Contest, Matthew Reilly

<em class="BookTitle">Contest</em>, Matthew Reilly

Thomas Dunne/St. Martin’s, 1996 (2003 rewrite), 334 pages, C$34.95 hc, ISBN 0-312-28625-2

I have praised Matthew Reilly’s madness before, but it turns out that I really had no idea of what he was really capable of writing: Contest, his true first novel, provides a look at Reilly’s least-controlled, most chaotic self. The book’s publishing history itself has become a bit of a legend among Reilly fans: Written while Reilly was still in university, the book was rejected by numerous publishers before being self-published. Some of those copied were snapped up by an editor who commissioned Ice Station, and the rest has become publishing history.

This edition of Contest is not the original version: It has been re-written with more characters, set in a slightly different location and presumably americanized for its intended audience. But it clearly does show an undisciplined, hyperactive writer who cares a lot more about breakneck pacing than originality or even plausibility.

The premise itself is the kind of nonsense from which B-movie parodies emerge: In an intergalactic tournament where warriors from alien races battle each other for the prize, the latest iteration takes place… in the main branch of the New York Public Library. After careful consideration, a humble New Yorker doctor/dad has been selected to represent the human race. After dark, let the game begin!

It’s tough to take the novel seriously after that, especially given the weak and far-fetched justifications used to set an alien rampage inside the NYPL. No amount of hand-waving or advanced technology can make this premise work well, and it’s further evidence of Reilly’s insanity that he never seriously tries: we quickly gather that he’s really writing a B-grade movie, and whatever exposition would be too troublesome to put on screen is simply discarded. It’s worth noting that the book jacket blurb never mentions the word aliens, or even alludes to the novel’s science-fictional nature.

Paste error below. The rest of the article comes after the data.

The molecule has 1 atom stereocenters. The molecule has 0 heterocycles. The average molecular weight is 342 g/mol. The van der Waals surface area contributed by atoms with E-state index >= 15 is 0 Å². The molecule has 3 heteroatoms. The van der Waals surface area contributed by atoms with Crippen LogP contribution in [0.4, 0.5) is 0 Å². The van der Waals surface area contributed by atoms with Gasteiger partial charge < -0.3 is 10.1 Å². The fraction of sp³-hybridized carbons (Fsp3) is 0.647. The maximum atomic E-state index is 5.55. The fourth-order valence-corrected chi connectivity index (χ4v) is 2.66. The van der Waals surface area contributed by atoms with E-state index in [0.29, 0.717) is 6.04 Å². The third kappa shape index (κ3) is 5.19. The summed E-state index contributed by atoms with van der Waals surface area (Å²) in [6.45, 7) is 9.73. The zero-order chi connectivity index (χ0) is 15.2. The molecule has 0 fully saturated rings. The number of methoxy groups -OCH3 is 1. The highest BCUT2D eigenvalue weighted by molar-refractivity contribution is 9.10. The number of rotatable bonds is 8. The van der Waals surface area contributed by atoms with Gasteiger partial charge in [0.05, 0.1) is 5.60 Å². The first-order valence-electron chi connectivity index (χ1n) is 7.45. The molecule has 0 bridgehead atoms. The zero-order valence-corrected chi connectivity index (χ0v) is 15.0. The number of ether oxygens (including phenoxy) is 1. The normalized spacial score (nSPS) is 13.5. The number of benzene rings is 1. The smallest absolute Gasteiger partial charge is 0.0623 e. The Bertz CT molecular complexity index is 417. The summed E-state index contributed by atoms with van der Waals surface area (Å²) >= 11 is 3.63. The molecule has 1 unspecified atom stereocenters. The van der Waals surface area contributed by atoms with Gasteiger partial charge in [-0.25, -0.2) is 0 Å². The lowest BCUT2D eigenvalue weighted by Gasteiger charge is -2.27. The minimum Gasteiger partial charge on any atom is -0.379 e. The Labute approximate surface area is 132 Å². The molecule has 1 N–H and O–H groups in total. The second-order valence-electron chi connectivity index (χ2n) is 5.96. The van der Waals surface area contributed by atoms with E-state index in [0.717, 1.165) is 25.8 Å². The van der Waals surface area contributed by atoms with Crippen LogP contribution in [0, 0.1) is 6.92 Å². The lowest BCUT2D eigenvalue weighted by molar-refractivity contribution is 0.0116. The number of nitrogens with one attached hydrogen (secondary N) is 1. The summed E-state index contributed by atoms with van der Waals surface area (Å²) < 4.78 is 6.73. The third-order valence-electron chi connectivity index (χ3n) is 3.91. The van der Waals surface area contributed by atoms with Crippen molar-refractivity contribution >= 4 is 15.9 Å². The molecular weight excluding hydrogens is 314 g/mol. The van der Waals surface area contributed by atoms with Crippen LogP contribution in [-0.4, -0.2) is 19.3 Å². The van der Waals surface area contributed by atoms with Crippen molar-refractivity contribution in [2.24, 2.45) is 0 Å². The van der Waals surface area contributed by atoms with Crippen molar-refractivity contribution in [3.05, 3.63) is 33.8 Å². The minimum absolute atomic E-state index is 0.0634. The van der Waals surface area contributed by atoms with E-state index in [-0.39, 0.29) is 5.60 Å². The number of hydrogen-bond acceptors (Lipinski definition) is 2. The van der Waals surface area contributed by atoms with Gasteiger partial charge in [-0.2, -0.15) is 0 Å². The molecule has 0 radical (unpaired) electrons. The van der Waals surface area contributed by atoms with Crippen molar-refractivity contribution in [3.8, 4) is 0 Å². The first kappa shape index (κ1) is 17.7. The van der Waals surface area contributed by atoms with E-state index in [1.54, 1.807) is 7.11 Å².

Fortunately, there are plenty of plot complications to keep us busy: Despite the so-called ironclad rules of the tournament. Our hero is actually stuck in the NYPL with his daughter, and at least one contestant is cheating like crazy. (The alien context overseers really don’t come across as particularly competent.) Some of the plot developments can be seen well in advance (say, as soon as the character is informed that “if you leave the Library, you have fifteen minutes until your bracelet explodes”), while other plot developments are sheer authorial bravado: As usual, never assume someone’s dead until you can conclusively identify the body. And always leave room for the possibility that the author is lying to you.

There are few other ways to say it: Contest is often a ridiculous excuse for a novel, a cheap B-grade exploitation action movie somehow written in prose. But it does have energy, some misguided cleverness and a three-pages-a-minute pacing. It’s bad, bold and yet good, certainly a promising work from a thriller author who would learn much in his latter novels. But I feel safe in saying that there hasn’t been a thriller set in a library quite like this, and even if I think that the premise would have been just as interesting in a more realistic context (say, with criminals and mercenaries as the contestants in a crazy game-show: see MEAN GUNS for a version of this), the finished product remains a better-than-average commuter read. Latter novels have shown Reilly forging himself a reputation as a fast-paced, low-realism, go-for-broke writer, and Contest shows him at his least polished, most visceral state. It’s a must-read for Reilly fans, and memorable experience for others.

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